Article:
Chalmers is hardly the first officer to be asked about views expressed in the U.S. presidential election. It’s happened repeatedly in recent months, putting senior military leaders in the uncomfortable position of weighing in on political rhetoric even though a Defense Department directive prohibits them from engaging in “partisan political activity.” That directive does not forbid active-duty members of the military from speaking their mind as individuals on political issues, but senior military officers still usually steer clear of making statements that could be construed as political.
As the presidential election season has continued, however, senior defense officials have been asked repeatedly to weigh in and provide a reality check. Most commonly, that has been in response to statements made by Trump, although after Ted Cruz claimed that he would “carpet-bomb” the Islamic State the senior U.S. commander in Iraq, Army Lt. Gen. Sean MacFarland, said in February “indiscriminate bombing” is “inconsistent with our values.”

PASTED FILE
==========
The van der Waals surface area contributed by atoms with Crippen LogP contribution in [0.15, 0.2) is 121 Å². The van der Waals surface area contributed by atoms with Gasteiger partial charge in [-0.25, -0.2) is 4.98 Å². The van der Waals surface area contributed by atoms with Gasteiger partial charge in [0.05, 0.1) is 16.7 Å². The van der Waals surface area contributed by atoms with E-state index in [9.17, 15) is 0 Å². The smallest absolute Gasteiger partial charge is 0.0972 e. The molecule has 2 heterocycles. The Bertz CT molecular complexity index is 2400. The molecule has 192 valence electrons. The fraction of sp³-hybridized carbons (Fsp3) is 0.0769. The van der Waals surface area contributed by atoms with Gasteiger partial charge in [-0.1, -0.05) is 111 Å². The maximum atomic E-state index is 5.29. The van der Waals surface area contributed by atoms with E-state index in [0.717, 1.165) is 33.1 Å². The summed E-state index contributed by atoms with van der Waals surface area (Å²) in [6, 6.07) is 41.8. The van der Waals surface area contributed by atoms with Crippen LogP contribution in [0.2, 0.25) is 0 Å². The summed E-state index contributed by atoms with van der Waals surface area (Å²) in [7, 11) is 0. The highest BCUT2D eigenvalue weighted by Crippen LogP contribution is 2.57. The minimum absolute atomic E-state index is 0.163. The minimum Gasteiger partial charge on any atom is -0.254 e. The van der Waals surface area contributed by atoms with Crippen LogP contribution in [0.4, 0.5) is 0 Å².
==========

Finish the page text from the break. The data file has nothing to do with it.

The unofficial ground rules appear to be that military officials will discuss issues raised by Trump and other candidates, but most commonly they, lawmakers and journalists all avoid naming the candidates when doing so.